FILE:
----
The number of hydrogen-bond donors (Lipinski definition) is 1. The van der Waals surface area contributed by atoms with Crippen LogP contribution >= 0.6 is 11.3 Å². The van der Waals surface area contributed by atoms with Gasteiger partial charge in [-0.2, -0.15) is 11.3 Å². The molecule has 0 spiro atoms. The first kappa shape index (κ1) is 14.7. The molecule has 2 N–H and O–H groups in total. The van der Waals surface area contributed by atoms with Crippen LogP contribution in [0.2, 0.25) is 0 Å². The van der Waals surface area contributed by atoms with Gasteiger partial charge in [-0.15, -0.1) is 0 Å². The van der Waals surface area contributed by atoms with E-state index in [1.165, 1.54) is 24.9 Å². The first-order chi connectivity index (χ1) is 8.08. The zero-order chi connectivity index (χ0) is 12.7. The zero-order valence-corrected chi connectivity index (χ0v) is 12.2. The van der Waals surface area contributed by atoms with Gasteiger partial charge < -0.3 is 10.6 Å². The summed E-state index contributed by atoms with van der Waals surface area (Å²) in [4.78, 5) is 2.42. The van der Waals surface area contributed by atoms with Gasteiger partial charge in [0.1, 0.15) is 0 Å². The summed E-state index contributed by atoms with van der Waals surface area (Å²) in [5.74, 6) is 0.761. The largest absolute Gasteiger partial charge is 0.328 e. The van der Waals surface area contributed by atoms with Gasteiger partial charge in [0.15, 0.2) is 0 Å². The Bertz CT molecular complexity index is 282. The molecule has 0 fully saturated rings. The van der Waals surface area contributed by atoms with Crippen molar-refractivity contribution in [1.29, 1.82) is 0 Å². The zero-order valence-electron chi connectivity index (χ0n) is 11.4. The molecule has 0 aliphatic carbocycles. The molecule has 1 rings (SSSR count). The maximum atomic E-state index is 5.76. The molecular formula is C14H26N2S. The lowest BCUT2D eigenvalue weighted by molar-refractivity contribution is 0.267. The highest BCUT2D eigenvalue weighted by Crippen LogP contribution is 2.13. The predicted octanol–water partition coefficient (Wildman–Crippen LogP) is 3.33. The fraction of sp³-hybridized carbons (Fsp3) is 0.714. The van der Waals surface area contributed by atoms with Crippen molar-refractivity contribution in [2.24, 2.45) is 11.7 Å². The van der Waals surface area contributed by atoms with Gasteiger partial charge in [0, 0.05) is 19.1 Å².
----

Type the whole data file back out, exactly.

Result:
The number of hydrogen-bond donors (Lipinski definition) is 1. The van der Waals surface area contributed by atoms with Crippen LogP contribution >= 0.6 is 11.3 Å². The van der Waals surface area contributed by atoms with Gasteiger partial charge in [-0.2, -0.15) is 11.3 Å². The molecule has 0 spiro atoms. The first kappa shape index (κ1) is 14.7. The molecule has 2 N–H and O–H groups in total. The van der Waals surface area contributed by atoms with Crippen LogP contribution in [0.2, 0.25) is 0 Å². The van der Waals surface area contributed by atoms with Gasteiger partial charge in [-0.15, -0.1) is 0 Å². The van der Waals surface area contributed by atoms with E-state index in [1.165, 1.54) is 24.9 Å². The first-order chi connectivity index (χ1) is 8.08. The zero-order chi connectivity index (χ0) is 12.7. The zero-order valence-corrected chi connectivity index (χ0v) is 12.2. The van der Waals surface area contributed by atoms with Gasteiger partial charge < -0.3 is 10.6 Å². The summed E-state index contributed by atoms with van der Waals surface area (Å²) in [4.78, 5) is 2.42. The van der Waals surface area contributed by atoms with Gasteiger partial charge in [0.1, 0.15) is 0 Å². The summed E-state index contributed by atoms with van der Waals surface area (Å²) in [5.74, 6) is 0.761. The largest absolute Gasteiger partial charge is 0.328 e. The van der Waals surface area contributed by atoms with Gasteiger partial charge in [0.15, 0.2) is 0 Å². The Bertz CT molecular complexity index is 282. The molecule has 0 fully saturated rings. The van der Waals surface area contributed by atoms with Crippen molar-refractivity contribution in [1.29, 1.82) is 0 Å². The zero-order valence-electron chi connectivity index (χ0n) is 11.4. The molecule has 0 aliphatic carbocycles. The molecule has 1 rings (SSSR count). The maximum atomic E-state index is 5.76. The molecular formula is C14H26N2S. The lowest BCUT2D eigenvalue weighted by molar-refractivity contribution is 0.267. The highest BCUT2D eigenvalue weighted by Crippen LogP contribution is 2.13. The predicted octanol–water partition coefficient (Wildman–Crippen LogP) is 3.33. The fraction of sp³-hybridized carbons (Fsp3) is 0.714. The van der Waals surface area contributed by atoms with Crippen molar-refractivity contribution in [2.24, 2.45) is 11.7 Å². The van der Waals surface area contributed by atoms with Gasteiger partial charge in [0, 0.05) is 19.1 Å².